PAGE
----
Inequities in the hiring of women with criminal records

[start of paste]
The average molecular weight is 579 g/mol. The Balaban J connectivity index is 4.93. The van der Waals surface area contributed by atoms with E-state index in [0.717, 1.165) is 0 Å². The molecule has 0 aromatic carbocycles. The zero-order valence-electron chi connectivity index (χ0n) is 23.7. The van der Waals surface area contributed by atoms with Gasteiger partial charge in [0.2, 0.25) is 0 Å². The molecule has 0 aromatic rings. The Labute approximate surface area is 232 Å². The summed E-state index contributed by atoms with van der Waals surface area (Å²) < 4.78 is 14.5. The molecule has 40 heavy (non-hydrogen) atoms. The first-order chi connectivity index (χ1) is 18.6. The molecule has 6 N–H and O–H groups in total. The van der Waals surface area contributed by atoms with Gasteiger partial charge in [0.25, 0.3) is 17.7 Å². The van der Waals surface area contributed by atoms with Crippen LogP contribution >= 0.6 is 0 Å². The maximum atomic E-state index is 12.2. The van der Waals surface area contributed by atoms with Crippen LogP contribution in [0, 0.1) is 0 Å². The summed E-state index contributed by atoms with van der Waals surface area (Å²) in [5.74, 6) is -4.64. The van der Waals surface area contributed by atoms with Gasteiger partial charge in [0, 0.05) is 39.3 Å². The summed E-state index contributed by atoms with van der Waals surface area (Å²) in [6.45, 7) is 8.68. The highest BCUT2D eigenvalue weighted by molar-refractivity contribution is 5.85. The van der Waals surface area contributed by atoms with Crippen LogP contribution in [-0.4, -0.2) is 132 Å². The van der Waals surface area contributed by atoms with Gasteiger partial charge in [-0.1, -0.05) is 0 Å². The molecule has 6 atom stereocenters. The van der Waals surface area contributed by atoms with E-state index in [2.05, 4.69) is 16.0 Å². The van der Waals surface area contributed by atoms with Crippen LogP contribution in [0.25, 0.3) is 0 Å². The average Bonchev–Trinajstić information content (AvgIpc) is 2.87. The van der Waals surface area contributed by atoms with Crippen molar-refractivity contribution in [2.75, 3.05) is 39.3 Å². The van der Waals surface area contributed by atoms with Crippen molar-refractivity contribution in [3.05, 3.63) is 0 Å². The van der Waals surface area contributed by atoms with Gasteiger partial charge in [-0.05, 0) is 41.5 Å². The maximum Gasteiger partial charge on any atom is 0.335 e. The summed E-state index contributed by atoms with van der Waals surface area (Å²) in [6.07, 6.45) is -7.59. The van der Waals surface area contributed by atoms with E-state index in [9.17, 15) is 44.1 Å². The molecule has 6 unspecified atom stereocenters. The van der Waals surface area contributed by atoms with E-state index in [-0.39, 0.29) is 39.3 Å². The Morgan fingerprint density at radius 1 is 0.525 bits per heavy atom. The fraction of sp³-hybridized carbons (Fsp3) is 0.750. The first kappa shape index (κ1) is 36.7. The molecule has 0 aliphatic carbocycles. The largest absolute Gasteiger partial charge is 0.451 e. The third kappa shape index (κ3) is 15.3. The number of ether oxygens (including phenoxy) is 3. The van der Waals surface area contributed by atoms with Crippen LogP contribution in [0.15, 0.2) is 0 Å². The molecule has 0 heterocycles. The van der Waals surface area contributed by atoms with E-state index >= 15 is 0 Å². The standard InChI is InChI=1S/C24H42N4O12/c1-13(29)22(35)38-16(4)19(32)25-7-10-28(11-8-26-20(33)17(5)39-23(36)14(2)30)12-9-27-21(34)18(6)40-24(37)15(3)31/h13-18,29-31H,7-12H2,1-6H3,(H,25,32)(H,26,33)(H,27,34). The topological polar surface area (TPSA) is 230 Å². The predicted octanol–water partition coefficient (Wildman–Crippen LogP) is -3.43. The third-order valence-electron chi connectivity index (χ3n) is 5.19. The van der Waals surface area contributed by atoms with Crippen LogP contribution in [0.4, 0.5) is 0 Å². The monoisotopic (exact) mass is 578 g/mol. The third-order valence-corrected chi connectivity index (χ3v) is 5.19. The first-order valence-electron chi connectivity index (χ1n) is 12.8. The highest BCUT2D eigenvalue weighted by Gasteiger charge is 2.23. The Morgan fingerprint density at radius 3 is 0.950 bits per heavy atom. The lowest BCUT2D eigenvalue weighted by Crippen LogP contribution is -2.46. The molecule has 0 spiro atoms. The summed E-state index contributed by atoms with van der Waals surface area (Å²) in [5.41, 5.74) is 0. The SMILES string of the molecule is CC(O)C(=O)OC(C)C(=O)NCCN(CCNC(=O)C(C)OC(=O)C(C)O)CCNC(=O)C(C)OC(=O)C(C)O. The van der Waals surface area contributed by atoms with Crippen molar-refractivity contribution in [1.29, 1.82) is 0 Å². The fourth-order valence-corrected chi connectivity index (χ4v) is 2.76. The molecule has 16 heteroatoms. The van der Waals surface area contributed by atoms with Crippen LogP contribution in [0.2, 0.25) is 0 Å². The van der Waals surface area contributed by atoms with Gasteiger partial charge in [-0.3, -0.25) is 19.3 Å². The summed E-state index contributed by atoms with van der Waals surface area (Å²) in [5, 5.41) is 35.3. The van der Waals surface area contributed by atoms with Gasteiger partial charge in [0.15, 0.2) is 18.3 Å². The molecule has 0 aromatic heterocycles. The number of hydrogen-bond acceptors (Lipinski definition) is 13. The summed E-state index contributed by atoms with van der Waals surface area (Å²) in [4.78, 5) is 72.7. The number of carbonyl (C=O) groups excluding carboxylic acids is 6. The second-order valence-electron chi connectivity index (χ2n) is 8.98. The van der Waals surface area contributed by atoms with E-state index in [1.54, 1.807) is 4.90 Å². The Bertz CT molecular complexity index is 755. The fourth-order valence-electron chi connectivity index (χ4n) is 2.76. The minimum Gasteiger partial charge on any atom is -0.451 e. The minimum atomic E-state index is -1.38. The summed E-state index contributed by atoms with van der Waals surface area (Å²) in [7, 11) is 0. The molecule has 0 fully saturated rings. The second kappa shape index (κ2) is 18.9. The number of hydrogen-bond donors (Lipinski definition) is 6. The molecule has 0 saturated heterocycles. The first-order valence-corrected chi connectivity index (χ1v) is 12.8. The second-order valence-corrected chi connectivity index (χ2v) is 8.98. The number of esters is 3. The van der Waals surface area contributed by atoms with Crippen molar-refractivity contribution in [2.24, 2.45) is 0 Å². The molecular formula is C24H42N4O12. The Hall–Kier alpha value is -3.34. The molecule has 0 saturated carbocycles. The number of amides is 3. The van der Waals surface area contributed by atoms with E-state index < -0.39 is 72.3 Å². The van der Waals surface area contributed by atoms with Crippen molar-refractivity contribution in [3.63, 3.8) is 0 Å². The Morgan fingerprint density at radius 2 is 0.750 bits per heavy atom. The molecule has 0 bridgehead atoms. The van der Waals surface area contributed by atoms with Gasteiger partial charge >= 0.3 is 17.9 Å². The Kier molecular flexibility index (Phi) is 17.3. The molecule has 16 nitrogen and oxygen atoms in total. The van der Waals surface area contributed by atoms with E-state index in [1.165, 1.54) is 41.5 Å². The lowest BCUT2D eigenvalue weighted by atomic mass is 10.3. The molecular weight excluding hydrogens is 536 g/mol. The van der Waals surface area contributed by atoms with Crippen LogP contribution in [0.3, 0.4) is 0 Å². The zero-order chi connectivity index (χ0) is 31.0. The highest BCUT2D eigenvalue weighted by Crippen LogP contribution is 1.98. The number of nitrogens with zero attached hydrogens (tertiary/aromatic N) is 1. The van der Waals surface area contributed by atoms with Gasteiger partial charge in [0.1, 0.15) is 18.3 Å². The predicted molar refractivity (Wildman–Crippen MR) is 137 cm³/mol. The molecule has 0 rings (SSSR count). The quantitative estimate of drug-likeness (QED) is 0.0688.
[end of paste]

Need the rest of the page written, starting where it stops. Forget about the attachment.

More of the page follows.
There is persistent employment discrimination in the hiring of U.S. citizens with criminal records and even greater inequities for Black, Indigenous, and People of Color. The current research aimed to investigate and explain disproportionate and unjust employment outcomes for women with criminal records. It also aimed to discover processes that accounted for racial inequities in employment outcomes for Black women with and without a criminal record. In two studies, the current research investigated how race of applicant and criminal background influenced employability. Taking a novel approach, it was hypothesized that a virtue derived process like forgiveness would influence racial inequities in the hiring of women with criminal records, such that for the same former offenses white applicants were predicted to receive compassion and reconciliation while Black applicants would receive persecution and reprisal. Moreover, people’s propensity to dehumanize marginalized outgroups and to uphold the inequitable status quo were examined as possible explanations for inequities in forgiveness outcomes for formerly incarcerated citizens. Taken together, findings from Study 1 (N = 294) and Study 2 (N = 448) showed that job applicants with a criminal record received poorer employment outcomes– such as lower starting salary recommendations– than applicants without a criminal record (ps < .001). Forgiveness was found to be positively associated with employment outcomes for applicants with criminal records, such that higher perceptions of forgiveness of applicants and their former offense was related to better employment outcomes. Contrary to hypotheses and previous evidence of prevailing racial inequities in hiring, there were no differences in outcomes between the Black and white applicant with criminal records (Studies 1 and 2). There were, however, differences between the Black and white applicants and the control condition (unidentified race and gender), demonstrating poorer employment outcomes when the identity of the applicant is unknown. Lastly, there was some evidence that dehumanization and system justification independently were adversely associated with forgiveness and employability. The findings of this research are discussed within the contexts of how more research investigation, theory advancement, gender-responsive program development, and restorative justice intervention implementation are critical to addressing inequities in employment outcomes for women with criminal records and BIPOC women.